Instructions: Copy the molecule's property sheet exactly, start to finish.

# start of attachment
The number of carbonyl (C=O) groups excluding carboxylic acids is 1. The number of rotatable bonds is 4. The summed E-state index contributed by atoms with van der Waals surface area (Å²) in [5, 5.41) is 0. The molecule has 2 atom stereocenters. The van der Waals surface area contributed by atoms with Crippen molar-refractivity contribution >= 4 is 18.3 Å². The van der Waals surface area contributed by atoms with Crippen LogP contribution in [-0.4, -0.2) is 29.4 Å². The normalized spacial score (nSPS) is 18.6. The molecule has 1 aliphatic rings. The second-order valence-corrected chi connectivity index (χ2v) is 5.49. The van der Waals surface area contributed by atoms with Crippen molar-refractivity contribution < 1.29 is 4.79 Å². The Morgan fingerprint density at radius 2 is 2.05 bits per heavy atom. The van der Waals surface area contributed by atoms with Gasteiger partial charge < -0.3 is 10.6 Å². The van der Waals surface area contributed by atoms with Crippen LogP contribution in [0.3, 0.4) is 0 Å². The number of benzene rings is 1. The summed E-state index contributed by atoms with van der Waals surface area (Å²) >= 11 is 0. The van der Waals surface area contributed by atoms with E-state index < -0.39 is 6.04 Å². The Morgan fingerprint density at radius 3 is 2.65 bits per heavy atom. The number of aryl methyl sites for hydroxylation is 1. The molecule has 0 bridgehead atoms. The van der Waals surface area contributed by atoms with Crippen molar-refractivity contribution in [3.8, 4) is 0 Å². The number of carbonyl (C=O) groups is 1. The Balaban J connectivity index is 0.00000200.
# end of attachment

The number of carbonyl (C=O) groups excluding carboxylic acids is 1. The number of rotatable bonds is 4. The summed E-state index contributed by atoms with van der Waals surface area (Å²) in [5, 5.41) is 0. The molecule has 2 atom stereocenters. The van der Waals surface area contributed by atoms with Crippen molar-refractivity contribution >= 4 is 18.3 Å². The van der Waals surface area contributed by atoms with Crippen LogP contribution in [-0.4, -0.2) is 29.4 Å². The normalized spacial score (nSPS) is 18.6. The molecule has 1 aliphatic rings. The second-order valence-corrected chi connectivity index (χ2v) is 5.49. The van der Waals surface area contributed by atoms with Crippen molar-refractivity contribution < 1.29 is 4.79 Å². The Morgan fingerprint density at radius 2 is 2.05 bits per heavy atom. The van der Waals surface area contributed by atoms with Gasteiger partial charge < -0.3 is 10.6 Å². The van der Waals surface area contributed by atoms with Crippen LogP contribution in [0.3, 0.4) is 0 Å². The number of benzene rings is 1. The summed E-state index contributed by atoms with van der Waals surface area (Å²) >= 11 is 0. The van der Waals surface area contributed by atoms with E-state index < -0.39 is 6.04 Å². The Morgan fingerprint density at radius 3 is 2.65 bits per heavy atom. The number of aryl methyl sites for hydroxylation is 1. The molecule has 0 bridgehead atoms. The van der Waals surface area contributed by atoms with Crippen molar-refractivity contribution in [3.8, 4) is 0 Å². The number of carbonyl (C=O) groups is 1. The Balaban J connectivity index is 0.00000200.